U.S. companies moving crude oil via rail must tell state officials when a cargo is moving across their jurisdiction, the U.S. Transportation Secretary said, the latest response to a string of fiery derailments.
Transportation Secretary Anthony Foxx, at a hearing of the Senate Commerce Committee, also said DOT-111 tank cars, currently the workhorse of the fast-growing oil-by-rail sector, were not fit for such cargo and should be avoided or reinforced wherever possible.
“Today’s actions, the latest in a series that make up an expansive strategy, will ensure that communities are more informed and that companies are using the strongest possible tank cars,” Foxx said.
Officials have been under pressure to respond to a series of oil-by-rail mishaps in which tank cars derailed and then caught fire or exploded with surprising force. The latest such incident was a week ago in downtown Lynchburg, Virginia.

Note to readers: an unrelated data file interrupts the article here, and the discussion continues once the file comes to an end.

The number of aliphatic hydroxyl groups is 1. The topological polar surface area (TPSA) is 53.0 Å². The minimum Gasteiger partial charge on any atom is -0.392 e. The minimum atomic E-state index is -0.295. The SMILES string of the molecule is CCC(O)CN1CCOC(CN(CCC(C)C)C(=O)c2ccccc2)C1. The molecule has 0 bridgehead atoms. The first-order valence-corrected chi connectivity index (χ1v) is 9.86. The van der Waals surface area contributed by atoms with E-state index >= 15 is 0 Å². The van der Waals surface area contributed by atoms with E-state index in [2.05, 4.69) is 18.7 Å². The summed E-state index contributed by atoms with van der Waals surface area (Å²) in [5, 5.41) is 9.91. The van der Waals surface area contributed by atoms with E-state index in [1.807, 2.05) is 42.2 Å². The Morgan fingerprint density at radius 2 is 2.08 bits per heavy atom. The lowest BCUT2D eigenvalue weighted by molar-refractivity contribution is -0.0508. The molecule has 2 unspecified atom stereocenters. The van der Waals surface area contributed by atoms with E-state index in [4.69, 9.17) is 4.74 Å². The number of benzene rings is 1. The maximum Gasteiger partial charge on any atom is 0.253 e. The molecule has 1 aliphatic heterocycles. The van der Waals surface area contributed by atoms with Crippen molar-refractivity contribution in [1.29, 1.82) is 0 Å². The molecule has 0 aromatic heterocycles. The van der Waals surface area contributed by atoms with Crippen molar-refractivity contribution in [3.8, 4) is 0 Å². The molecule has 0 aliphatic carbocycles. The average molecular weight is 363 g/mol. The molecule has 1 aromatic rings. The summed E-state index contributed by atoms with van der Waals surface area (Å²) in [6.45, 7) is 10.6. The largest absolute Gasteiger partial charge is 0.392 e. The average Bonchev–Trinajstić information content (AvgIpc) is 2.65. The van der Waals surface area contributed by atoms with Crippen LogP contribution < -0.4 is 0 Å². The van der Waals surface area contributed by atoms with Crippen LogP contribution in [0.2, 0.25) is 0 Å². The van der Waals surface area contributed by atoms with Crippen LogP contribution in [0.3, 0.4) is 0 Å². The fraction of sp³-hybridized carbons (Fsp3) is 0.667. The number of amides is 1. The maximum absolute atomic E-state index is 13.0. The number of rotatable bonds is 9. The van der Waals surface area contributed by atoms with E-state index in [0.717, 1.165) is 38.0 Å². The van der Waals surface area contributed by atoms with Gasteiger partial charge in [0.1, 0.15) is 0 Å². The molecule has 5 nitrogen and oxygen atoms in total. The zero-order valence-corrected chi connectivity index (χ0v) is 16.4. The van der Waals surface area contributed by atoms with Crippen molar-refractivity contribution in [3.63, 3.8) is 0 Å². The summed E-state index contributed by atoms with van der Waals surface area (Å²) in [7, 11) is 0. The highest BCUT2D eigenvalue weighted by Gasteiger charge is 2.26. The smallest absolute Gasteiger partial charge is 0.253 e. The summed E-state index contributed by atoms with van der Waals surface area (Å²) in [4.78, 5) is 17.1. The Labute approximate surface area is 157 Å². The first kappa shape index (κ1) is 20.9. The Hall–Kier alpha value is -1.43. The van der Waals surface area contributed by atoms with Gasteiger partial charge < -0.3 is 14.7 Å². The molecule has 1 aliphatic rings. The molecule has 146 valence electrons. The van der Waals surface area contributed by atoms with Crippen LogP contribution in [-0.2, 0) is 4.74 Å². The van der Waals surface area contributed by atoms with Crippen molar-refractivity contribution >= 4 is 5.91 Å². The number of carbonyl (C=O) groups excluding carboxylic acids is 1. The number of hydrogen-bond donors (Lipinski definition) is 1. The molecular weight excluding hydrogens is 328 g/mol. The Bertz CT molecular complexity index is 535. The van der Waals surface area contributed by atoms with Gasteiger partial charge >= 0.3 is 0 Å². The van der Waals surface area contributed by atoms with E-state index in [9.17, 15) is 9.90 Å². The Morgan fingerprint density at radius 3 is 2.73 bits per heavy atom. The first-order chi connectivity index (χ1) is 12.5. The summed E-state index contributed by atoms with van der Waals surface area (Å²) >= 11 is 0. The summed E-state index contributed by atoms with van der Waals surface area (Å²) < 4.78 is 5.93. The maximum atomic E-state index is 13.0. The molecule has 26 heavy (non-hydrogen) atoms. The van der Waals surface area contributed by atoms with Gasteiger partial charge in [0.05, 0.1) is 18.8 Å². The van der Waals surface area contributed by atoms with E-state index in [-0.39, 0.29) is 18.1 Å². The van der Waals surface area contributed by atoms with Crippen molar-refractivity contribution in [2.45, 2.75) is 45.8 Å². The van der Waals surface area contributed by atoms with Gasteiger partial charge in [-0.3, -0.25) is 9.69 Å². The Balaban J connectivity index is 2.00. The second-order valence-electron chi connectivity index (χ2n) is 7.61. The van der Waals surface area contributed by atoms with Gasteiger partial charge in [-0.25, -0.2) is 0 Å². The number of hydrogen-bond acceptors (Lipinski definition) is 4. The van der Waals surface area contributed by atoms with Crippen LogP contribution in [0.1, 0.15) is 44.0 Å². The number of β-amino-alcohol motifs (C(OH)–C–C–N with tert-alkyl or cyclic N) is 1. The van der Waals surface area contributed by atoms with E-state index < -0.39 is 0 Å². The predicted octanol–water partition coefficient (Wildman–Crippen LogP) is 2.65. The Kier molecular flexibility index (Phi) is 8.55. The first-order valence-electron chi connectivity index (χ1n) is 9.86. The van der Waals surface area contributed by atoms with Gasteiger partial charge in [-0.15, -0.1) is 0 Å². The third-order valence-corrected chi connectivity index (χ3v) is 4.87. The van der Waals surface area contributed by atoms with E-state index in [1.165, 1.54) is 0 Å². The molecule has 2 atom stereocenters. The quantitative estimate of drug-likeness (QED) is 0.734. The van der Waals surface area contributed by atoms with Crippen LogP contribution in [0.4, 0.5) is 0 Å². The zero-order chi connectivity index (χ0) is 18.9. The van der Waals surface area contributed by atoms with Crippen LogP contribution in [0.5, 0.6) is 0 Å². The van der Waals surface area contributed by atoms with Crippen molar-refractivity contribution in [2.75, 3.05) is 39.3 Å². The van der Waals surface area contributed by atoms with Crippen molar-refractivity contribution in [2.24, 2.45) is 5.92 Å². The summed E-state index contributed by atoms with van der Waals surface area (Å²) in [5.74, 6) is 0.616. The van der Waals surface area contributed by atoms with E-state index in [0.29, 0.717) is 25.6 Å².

Shipments from North Dakota have come under particular scrutiny since the state’s Bakken energy patch has been the origin of many of the doomed trains.
Officials have warned that Bakken fuel could be more volatile than crude oil produced in other parts of the country. In February, the Department of Transportation ordered shippers to more thoroughly test their shipments.
Wednesday’s move, though, is the first time that federal officials have asked the oil industry to answer to communities that have complained that they know little about cargoes increasingly moving through their area.
The safety alert discouraging the use of the older tank cars known as DOT-111 lacks the force of an order but that kind of “jawboning” has been used in the past as a way to reach industry with official concerns.
The alert may also push the oil-by-rail sector to begin retiring older tank cars while a comprehensive rule works its way through a bureaucratic process that is expected to take several months. A proposal on tank car standards is now under review at the White House’s Office of Management and Budget.
Shipments of oil by railroad has grown in step with expanded production in North Dakota where shippers often opt to reach distant refiners by moving the fuel on the tracks. (Reuters)